This Week in New York Insider's Guide to Arts & Culture in New York City Since 2001



Sophie Tucker

The life and career of Sophie Tucker, seen here with longtime pianist Ted Shapiro, is celebrated in new documentary

Cinema Village
22 East 12th St. between University Pl. & Fifth Ave.
Opens Friday, July 24

It’s about time the story of Sophie Tucker gets told. Unfortunately, William Gazecki’s The Outrageous Sophie Tucker is not quite the telling we’ve been waiting for. “She is the most underrated jazz singer that ever lived,” Tony Bennett says in the documentary about the bigger-than-life Tucker. “She was a great jazz singer.” Born Sonya Kalish on Christmas Day in 1886, Tucker was determined to become a star, and she ended up leaving her mark in vaudeville, on radio and television, and in films as an actress, singer, and comedian. But mostly, the woman known affectionately as “the Last of the Red Hot Mamas,” was a major mensch, cavorting with presidents and fans, keeping track of almost everyone she ever met, doing her own promotion, and living life exactly as she wanted to. The Jewish, bisexual Tucker hobnobbed with world leaders, Al Capone, Ed Sullivan, and J. Edgar Hoover (who once asked her for one of her dresses), among many others, and saw her name in lights on theater marquees across the country. However, although the film features some wonderful archival audio and visual footage and photographs of Tucker — singing such songs as “My Yiddishe Momme,” “Some of These Days,” and “Nobody Loves a Fat Girl” and appearing in the films Broadway Melody of 1938 and Gay Love — it never really gets to the heart of who she was; instead, it’s more about producers Susan and Lloyd Ecker, who, after cashing out of a successful internet company, became obsessed with Tucker, meticulously cataloging her more than four hundred scrapbooks and beginning a biographical trilogy with I Am Sophie Tucker: A Fictional Memoir.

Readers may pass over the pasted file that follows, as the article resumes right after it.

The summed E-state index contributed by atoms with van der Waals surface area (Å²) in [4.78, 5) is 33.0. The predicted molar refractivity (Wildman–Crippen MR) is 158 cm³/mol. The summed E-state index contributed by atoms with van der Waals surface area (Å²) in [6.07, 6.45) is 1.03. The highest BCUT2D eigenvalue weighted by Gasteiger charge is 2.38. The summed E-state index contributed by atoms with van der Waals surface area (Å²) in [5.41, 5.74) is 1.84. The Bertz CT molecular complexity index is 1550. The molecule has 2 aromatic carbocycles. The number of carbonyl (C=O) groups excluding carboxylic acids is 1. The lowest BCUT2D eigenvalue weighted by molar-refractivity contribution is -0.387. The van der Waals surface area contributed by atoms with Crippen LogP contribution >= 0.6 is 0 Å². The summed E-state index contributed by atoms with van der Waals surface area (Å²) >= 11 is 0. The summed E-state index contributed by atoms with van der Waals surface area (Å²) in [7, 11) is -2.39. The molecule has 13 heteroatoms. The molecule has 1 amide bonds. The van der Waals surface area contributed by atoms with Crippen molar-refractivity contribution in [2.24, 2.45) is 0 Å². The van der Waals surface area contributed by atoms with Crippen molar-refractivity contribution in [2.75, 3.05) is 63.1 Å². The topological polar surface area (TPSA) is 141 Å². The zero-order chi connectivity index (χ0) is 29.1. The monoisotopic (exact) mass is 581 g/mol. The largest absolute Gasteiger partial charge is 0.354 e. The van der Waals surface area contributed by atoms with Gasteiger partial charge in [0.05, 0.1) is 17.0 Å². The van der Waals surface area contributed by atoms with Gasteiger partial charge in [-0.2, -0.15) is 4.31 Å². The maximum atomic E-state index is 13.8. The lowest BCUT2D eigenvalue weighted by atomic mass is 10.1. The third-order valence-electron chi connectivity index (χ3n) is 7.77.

The Oscar-nominated Gazecki (WACO: The Rules of Engagement, Reckless Indifference) includes interviews with Bennett, Carol Channing, Michael Feinstein, Shecky Greene, Bruce Vilanch, and Barbara Walters (whose father hired Tucker to regularly play his Latin Quarter nightclub), and there are brief remembrances over the closing credits from Chubby Checker, Joe Franklin, Paul Anka, Connie Stevens, and lesser-known names, but everything else is seen through the eyes of the Eckers, making it feel more like a vanity project / overly personal labor of love than a comprehensive look at the great Tucker. And there’s just not enough film footage of Tucker in action; to make up for some of that lack, Gazecki uses animation to bring some of the photos to life, which is even sillier than it sounds. It’s still a blast learning about Tucker, watching her joke around with Jimmy Durante and her longtime pianist Ted Shapiro, following her unhappy relationship with her son, but this documentary barely brushes the surface of what appears to be a much bigger, far more exciting and fascinating story. The Outrageous Sophie Tucker opens July 24 at Cinema Village and will also have a three-day engagement at the JCC in Manhattan July 27-29 as part of the Cinematters series, with all four screenings followed by a Q&A with the film’s producers.

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